2.8. CAT Activity

CAT activity was measured using a method previously described by Beers and Sizer [18] with some modifications. The supernatant (50 µL) was mixed with 1 mL of sodium phosphate buffer (pH 7.0) and 500 µL of H2O2 (100 mM). Absorbance was recorded every 30 s for 5 min. One unit of CAT activity was defined as the change in absorbance by a factor of 0.01 at 240 nm per min. CAT activity was expressed as units per minute per gram of dry weight (U·min−1 g−1).

2.9. APX Activity

APX activity was measured according to Chen and Asada [19] with modifications. The supernatant (100 µL) was mixed with 1 mL of reaction mixture (100 mM potassium phosphate buffer, 0.1 mM H2O2, and 0.5 mM ascorbate). The absorbance of the mixture was measured at 290 nm every 10 s for 1 min using a spectrophotometer (Epoch 2; BioTek Industries, Highland Park, USA). One unit of APX activity was defined as a decrease in absorbance by a factor of 1 per minute under the assay conditions. APX activity was expressed as units per minute per gram of dry weight (U·min−1 g−1).

2.10. SOD Activity

SOD activity was assayed by measuring its ability to inhibit the photochemical reduction of nitro blue tetrazolium (NBT), as previously described by Rao et al., [20] with some modifications. The supernatant (20 µL) was mixed with 100 µL of 100 mM potassium phosphate buffer (pH 7.5) and 100 µL of the reaction mixture (13 mM methionine, 10 µM EDTA-Na2, 2 µM riboflavin, and 120 µM NBT). The absorbance of the mixture was measured at 560 nm using a spectrophotometer (Epoch 1; BioTek Industries, Highland Park, USA). One unit of SOD activity was defined as the amount of enzyme that produced the half-maximal inhibition of NBT reduction. SOD activity was expressed as units per minute per gram of dry weight (U min−1 g−1).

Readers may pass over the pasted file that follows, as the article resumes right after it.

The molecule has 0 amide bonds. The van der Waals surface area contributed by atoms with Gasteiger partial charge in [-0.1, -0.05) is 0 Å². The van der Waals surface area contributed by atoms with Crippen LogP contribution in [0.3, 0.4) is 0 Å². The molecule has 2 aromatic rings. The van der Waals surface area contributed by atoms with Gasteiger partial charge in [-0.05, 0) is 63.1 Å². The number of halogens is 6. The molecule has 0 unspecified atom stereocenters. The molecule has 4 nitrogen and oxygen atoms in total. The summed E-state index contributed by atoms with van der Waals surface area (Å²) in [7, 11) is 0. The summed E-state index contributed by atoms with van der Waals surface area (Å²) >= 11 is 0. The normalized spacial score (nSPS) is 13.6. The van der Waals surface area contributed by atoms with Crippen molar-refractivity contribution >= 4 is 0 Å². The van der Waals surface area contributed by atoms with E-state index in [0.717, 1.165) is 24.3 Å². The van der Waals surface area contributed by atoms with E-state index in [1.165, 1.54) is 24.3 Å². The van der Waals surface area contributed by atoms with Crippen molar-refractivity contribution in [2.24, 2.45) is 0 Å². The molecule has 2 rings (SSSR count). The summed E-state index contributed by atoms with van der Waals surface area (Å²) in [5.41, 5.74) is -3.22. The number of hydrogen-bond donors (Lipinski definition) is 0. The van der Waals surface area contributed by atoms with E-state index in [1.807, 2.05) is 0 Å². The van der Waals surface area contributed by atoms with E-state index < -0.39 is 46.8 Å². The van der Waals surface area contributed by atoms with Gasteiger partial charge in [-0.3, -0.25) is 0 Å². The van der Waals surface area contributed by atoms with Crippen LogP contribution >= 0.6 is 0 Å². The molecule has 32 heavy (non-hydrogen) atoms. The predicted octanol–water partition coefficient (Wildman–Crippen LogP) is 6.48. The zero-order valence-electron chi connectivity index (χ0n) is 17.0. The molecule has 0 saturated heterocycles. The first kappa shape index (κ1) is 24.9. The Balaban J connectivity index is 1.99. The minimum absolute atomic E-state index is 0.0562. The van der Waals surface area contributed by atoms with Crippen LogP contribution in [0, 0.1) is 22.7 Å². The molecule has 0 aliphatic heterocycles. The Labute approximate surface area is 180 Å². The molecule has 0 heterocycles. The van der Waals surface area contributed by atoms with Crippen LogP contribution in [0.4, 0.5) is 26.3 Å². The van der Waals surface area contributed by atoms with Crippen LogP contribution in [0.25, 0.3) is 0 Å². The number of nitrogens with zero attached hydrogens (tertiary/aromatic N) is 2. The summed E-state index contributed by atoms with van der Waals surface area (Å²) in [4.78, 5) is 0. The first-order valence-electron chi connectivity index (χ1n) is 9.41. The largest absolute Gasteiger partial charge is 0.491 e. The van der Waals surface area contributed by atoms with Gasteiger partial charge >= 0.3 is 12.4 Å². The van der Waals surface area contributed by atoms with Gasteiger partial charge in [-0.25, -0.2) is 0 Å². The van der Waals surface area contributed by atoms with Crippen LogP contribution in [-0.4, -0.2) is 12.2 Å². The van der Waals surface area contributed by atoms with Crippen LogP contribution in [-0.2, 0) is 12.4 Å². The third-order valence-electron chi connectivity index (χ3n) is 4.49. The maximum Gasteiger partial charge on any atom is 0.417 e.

2.11. Statistical Analyses

Values are presented as the mean ± standard error. Differences between groups were evaluated by analysis of variance, and means were compared with Duncan’s multiple range test; statistical significance was set at . Data were analyzed using SAS version 9.2 software (SAS Institute, Cary, NC, USA). For gene expression data, statistical analysis was performed using the t-test using Microsoft Excel v.2010 (Seattle, Washington). -values <0.05 were considered statistically significant.

3. Results

3.1. Effect of ClO2 Treatment on Respiration Rate and Ethylene Production

Respiration is a major factor that contributes to postharvest quality losses in fruits. Treatment with ClO2 marginally reduced the rate of respiration in tomatoes at both storage temperatures (13°C and 4°C). At 13°C, the effect of ClO2 on the respiration rate was limited to 1 d during storage, and no difference between the treatments was observed thereafter (Figure 1(a)). However, ClO2-treated fruits recorded a lower respiration rate throughout the duration of storage at 4°C and at subsequent shelf-life conditions (Figure 1(b)). No significant difference in respiration rate was observed between the ClO2 treatment at concentrations 10 and 15 ppm (Figure 1). Further, ClO2 at 10 and 15 ppm concentrations did not affect ethylene production under either storage condition (Figures 1(c) and 1(d)).